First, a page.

Most people get lost when they just see the results of models. But people really understand when, as I saw in this Copenhagen Climate Exercise, they experience the results.
— Dr. Bob Corell, Global Change Program of the Heinz Center, USA, former chair of the Arctic Climate Impact Assessment
“The Copenhagen Climate Exercise” (now World Climate) is a half day simulation-based role-playing climate game designed by SI’s Drew Jones and MIT’s John Sterman that gives groups from 10-50 an experience of reaching a global agreement to mitigate climate change. Set up as a highly simplified “Copenhagen-2009-like” U.N. negotiation, participants play the role of delegates from three regions of the world and work together to reach a global accord that meets the group’s goal for CO2 levels. The UN Secretary General receives pledges from three different “blocs”, asks his technical staff to simulate them in C-ROADS (formerly called Pangaea), and informs delegates of results, often sending them back for another round of debate, strategizing, and collaboration.
Jones has led it most recently for a group of European and South African business leaders gathered in Greenland. And Sterman led it for MIT students — MIT’s Technology Review covered the event. More information is here.
Players have tended to identify strongly with their roles — we’ve seen politically conservative Americans arguing vigorously for the rights to economic development for the south, Chinese nationals defending the US position, and “climate refugees” from Bangladesh climbing on the desks of the Indian delegates to escape sea level rise.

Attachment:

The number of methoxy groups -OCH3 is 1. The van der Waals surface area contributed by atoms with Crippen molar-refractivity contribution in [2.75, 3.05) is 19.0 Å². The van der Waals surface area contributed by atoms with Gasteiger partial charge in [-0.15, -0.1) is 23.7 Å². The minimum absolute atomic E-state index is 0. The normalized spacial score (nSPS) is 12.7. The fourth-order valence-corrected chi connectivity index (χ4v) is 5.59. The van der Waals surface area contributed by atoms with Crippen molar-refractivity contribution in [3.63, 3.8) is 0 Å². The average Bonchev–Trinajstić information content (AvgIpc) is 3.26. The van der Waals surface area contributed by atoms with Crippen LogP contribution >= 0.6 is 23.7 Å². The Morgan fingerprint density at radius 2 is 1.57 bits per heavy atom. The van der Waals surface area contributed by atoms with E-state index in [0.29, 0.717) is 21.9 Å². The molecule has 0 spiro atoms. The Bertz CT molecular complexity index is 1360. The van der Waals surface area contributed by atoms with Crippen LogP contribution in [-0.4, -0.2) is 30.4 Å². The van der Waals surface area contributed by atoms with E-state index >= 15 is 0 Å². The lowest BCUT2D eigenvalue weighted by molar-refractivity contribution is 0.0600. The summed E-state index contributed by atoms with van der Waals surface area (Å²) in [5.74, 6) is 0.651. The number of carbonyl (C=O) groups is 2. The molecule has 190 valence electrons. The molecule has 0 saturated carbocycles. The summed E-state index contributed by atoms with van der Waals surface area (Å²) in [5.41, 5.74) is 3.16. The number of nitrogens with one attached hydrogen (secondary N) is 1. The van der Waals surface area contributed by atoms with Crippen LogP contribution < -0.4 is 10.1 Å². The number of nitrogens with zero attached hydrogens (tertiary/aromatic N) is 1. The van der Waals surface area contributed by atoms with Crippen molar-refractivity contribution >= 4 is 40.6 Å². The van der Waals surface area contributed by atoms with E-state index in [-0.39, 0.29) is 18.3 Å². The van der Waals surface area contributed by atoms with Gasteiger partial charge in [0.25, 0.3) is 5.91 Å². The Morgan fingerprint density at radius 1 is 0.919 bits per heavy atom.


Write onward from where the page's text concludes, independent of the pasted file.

The photo below, taken in the Greenland event, shows the three groups, set up to experience the (exaggerated) relative economic conditions of the three blocs. On the floor are the delegates from most of Africa, South America, island nations, and others. To the left, with chairs but no table, are China, India, South Africa, Indonesia and others. To the right, with the table, tablecloth, candles, paper, and pens, are the US, EU, Canada, Australia, Japan et al.
The game debrief tends to go in several of many directions: international geo-political dynamics, the biogeochemistry of climate (oceans, plants, the carbon cycle, tipping points), cultural barriers to global agreements, managing hope and fear amidst an uncertain future, a “systems” perspective on complex issues, and the technological, legal, and behavioral changes that will help stabilize the climate.
Overall, we’ve seen the Copenhagen Climate Game help people quickly learn the policy-relevant science of climate change, viscerally experience the international dynamics, and succeed at crafting a solution to the challenges, while taking a realistic look at the scale of changes ahead as we shift to a low-carbon global economy.
Here’s what the participants said:
I realized that we needed to communicate internationally if we are to succeed in addressing climate change. Also, I found I need the physical experience of representing Africa and other nations in the negotiation to really get the key insights that will lead to success.
I learned that once I participated “inside” the model I could visualize the results of different emissions reductions targets. I think that if you use the simulator, you will become much more effective in strategy creation – you will understand the effects of different approaches when they become visual.
The simulation and exercise allow you to understand how difficult and important it is to achieve a reduction in atmospheric CO2 levels over the coming decades. It showed me, from a global decision-making point of view, unless we change our language and decisions in the international agreements, it will be impossible to reach consensus.
Participant, South Africa
I saw the value of actually living the UN framework process and content. You get a real feel for the numbers and the impact of decisions globally.
This tool could be very important in education. It is useful because the numbers are objective. People can be optimistic or pessimistic, but here the numbers just report what is happening in the climate system.